The town is giving drivers fair warning that they will be ticketed if they speed on Brick Hill Road, a notorious shortcut that links Routes 202 and 139.

The narrow, winding residential byway has been on the town’s radar for a while, Supervisor Rick Morrissey said at a recent Town Board meeting.

While there have been numerous accidents on Brick Hill, none of them have involved serious injuries.

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But, said one worried resident, it’s only a matter of time before someone gets hurt, or worse.

“It’s dangerous,” said Gio Biziack, adding:  “It’s going to happen one day.”

The most recent accident, police said, involved a 16-year-old male teenager driving south on Brick Hill Road at 10:30 a.m. on Dec. 10. Police Chief Mike Driscoll said the teen lost control of the car and struck a utility poll. He was treated and released from the hospital with non-life threatening injuries and given a ticket for driving alone with a permit, Driscoll said. 

Brick Hill has a posted speed limit of 30 mph.

Biziack, the mother of a 4-year-old, appeared before the board on Thursday, Dec. 13, to plead for action.

She told it that she is afraid to let her son play in their yard, even if he’s nowhere near the road. She has similar concerns for her father while he’s mowing the lawn.

Her dad once was honked at by a driver, not, she said, because the person was giving a friendly warning, but apparently to say: “Hey! Get out of the way.”

“He wasn’t in the middle of the road; he was on our property,” she said.

As for the teen, who crashed right across the road from her house, she said, “had he not swerved and gone to the other side of the road, he would have been in my kitchen where my father and my 4-year-old son were having breakfast. That could have been tragic.”

Cars have frequently wound up slipping and sliding into their yard during snow or ice storms, Biziack recalled.

Among the solutions she suggested were: a four-way stop at the intersection of Brick Hill with Palma Road and Elm Avenue, banning big trucks, and instituting no right turn on red rules at both ends of Brick Hill.

Legally, the town cannot keep licensed drivers off public roads, town attorney Roland Baroni said.

However, certain vehicles could be restricted based on their weight if there are safety issues, such as the possibility of surpassing a bridge’s weight limit.

There is a small bridge over a brook at the Route 202 end of Brick Hill. The town intends to check in with DOT folks to see what its weight limit is.

As far as the no-right-on-red deal, that might only end up moving the traffic problem to nearby Lovell Street, which is, town officials allowed, straighter and less hilly than Brick Hill.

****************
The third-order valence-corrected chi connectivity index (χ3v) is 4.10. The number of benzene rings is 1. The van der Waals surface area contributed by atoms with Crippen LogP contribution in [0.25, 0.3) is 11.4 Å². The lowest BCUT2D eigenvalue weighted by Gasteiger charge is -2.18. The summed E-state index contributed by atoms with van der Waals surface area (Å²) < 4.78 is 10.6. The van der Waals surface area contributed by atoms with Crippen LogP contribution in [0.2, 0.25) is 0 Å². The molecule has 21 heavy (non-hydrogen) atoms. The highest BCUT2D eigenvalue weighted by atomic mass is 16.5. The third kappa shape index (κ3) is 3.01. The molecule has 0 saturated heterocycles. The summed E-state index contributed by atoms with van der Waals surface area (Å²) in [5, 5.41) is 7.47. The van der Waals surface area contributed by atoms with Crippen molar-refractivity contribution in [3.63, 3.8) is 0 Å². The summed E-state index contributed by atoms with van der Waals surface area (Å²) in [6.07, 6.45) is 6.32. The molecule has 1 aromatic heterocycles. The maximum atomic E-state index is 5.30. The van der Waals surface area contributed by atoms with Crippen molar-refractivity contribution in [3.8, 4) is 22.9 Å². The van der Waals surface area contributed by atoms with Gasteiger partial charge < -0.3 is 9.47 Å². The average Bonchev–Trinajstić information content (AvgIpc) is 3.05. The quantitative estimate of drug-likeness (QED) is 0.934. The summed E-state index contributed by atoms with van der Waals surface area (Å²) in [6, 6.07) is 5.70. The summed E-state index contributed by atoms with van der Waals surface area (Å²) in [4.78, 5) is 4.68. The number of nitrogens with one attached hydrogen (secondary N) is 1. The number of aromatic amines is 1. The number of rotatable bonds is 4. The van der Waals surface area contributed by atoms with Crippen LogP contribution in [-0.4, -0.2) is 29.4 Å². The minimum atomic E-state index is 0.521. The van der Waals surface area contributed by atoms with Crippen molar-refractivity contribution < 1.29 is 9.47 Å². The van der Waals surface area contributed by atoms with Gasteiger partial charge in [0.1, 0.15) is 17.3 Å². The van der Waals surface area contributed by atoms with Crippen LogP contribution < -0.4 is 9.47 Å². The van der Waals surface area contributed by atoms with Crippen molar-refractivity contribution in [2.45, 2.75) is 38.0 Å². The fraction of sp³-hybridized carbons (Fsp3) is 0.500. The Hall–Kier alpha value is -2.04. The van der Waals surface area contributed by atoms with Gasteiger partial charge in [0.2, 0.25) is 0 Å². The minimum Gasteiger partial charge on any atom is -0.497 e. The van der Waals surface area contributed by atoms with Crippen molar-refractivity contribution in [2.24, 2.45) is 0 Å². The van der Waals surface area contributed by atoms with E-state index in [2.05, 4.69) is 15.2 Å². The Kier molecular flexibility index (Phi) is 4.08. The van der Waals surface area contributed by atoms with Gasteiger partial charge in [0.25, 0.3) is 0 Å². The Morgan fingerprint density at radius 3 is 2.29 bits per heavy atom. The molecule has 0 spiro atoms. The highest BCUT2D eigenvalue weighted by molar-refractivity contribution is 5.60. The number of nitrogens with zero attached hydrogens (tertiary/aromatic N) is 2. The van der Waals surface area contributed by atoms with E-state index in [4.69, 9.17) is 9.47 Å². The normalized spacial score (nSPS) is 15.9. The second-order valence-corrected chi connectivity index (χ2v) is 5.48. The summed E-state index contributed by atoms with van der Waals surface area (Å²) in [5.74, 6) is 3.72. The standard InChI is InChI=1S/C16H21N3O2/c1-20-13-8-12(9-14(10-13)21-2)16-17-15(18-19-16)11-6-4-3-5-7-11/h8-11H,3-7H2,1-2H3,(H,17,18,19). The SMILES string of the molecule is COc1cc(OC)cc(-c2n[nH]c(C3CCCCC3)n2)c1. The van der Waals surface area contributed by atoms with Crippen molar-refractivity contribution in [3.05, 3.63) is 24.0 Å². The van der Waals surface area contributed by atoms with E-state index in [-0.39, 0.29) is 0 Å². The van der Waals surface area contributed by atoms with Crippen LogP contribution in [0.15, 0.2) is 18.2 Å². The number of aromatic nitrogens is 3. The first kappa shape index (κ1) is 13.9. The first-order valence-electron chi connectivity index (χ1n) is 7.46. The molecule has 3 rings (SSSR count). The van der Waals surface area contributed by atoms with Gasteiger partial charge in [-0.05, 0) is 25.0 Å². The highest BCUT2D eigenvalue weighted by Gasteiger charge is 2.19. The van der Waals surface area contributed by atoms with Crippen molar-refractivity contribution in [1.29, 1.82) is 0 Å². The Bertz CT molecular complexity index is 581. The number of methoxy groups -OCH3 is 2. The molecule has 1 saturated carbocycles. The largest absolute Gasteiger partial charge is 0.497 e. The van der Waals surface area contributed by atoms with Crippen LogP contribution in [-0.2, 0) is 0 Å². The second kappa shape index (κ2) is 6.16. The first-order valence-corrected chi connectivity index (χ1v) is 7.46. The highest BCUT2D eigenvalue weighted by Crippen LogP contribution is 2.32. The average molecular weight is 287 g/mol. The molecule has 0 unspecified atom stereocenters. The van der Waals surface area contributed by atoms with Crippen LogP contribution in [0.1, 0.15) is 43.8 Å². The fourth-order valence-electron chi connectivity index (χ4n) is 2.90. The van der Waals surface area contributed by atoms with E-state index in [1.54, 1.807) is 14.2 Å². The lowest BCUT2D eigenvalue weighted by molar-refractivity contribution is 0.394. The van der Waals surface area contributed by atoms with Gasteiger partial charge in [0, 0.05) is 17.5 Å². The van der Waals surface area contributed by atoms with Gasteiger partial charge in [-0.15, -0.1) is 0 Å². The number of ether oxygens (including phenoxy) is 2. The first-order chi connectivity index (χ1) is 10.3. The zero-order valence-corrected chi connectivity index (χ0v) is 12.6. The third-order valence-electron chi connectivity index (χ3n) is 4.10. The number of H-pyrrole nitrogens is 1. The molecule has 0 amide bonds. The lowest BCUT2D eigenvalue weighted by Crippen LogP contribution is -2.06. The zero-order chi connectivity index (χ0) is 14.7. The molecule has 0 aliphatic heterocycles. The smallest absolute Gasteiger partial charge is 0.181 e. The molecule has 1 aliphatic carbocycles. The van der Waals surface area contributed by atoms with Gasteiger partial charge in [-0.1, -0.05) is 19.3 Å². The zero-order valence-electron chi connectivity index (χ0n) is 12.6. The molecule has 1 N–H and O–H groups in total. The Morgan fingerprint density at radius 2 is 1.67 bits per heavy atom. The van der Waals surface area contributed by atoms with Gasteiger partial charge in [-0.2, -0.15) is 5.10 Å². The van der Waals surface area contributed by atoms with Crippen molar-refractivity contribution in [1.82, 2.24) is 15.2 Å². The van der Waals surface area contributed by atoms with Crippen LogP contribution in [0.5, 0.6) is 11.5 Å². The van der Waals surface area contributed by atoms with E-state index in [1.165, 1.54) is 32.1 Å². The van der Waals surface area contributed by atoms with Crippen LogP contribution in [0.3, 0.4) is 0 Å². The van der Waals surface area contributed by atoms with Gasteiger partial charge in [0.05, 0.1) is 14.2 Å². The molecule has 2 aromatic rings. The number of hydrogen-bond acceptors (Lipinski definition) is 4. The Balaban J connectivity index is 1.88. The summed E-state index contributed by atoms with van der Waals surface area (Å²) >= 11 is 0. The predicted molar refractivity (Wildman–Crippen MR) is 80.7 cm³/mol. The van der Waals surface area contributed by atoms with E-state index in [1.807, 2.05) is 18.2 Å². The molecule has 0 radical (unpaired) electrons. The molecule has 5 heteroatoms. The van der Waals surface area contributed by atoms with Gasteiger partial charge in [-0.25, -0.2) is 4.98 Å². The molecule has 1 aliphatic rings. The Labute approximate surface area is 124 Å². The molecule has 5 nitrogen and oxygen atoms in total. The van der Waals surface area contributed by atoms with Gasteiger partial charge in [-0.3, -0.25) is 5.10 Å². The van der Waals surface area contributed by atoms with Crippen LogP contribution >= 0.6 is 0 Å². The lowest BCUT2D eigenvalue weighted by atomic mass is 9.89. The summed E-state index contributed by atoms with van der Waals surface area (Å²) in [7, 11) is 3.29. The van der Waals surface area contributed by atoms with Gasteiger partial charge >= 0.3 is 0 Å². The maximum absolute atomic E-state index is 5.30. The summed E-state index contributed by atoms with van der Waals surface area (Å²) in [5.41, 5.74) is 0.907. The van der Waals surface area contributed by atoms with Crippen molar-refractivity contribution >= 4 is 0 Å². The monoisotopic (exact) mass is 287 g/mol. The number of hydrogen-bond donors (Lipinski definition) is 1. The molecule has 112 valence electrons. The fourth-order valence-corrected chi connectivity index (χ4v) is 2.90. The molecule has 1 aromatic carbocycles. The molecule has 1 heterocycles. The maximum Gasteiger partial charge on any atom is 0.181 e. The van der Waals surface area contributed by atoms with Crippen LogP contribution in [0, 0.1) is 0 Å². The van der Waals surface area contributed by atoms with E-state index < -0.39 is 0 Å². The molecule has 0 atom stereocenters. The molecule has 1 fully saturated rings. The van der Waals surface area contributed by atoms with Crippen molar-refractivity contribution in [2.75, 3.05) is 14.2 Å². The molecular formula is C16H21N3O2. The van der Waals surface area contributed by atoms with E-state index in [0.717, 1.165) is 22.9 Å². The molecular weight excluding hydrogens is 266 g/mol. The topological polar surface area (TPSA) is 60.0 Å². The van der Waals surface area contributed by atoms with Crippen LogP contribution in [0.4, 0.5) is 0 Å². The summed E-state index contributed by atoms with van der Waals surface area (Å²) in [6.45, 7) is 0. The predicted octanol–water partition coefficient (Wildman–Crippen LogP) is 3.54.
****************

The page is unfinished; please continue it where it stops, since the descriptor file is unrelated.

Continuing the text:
Councilman Tom Garrity said the town needed to “look at the ticketing option first.”

Morrissey assured Biziack that her concerns, which she has raised before, are not falling on deaf ears.

The town has had engineering and transportation experts look at ways—such as striping—to make Brick Hill safer.
(It’s too narrow to stripe, aka create right turn, left turn or straight ahead lanes.)

They did install traffic lights at both ends of the road; one at Primrose Drive (Route 139) and the other at Somers Road (Route 202).

Other Westchester communities such as Yorktown have installed, and later removed, speed humps, raised pavements areas that are gentler versions of speed bumps.

Because of the latter’s abrupt design, their use is very restricted and are generally only seen in parking lots or on private roads.

But even speed humps can cause problems if folks are not paying attention, noted Councilman Anthony Cirieco.

“People fly down them (the road) and Boom!” he said.

Biziack said she had considered placing boulders along the edge of her yard.

That, unfortunately, that’s not allowed in the public right-of-way, she was told.

Morrissey wondered if a guardrail would prevent cars from ending up in Biziack’s yard. But she thought it would be an “eyesore.”

Councilman Richard Clinchy suggested putting in monitors that alert drivers if they are violating the speed limit.

“Most people will slow down,” he said.

Signs such as the ones on Katonah’s Cherry Street—another so-called shortcut—warning drivers that cameras are being used also seems to help.

Morrissey promised residents that local police will give Brick Hill a lot “more attention.”

That may include the installation of a speed camera, he said, adding that he and Driscoll have had many discussions about Brick Hill’s traffic woes.

Enhanced enforcement and posting of “Drive like your children live here” signs is something the town can do right now.

“And we’ll start issuing warnings and summonses if that’s what it takes,” Morrissey said.

Brick Hill isn’t the only road in town where people go too fast, especially at night, perhaps because they think there aren’t any pedestrians around.

They would be wrong, said Clinchy: “There are people all over the place and we’re trying to even encourage people to walk in various parts of the town.”

“It’s a residential town now, not a rural town. We’ve searched for solutions. Maybe we never will find them because some people will always be irresponsible. But it wouldn’t hurt to draw a spotlight to it.”

Biziack said the bottom line is simply “to care.”

“People are not careful about that road,” she said.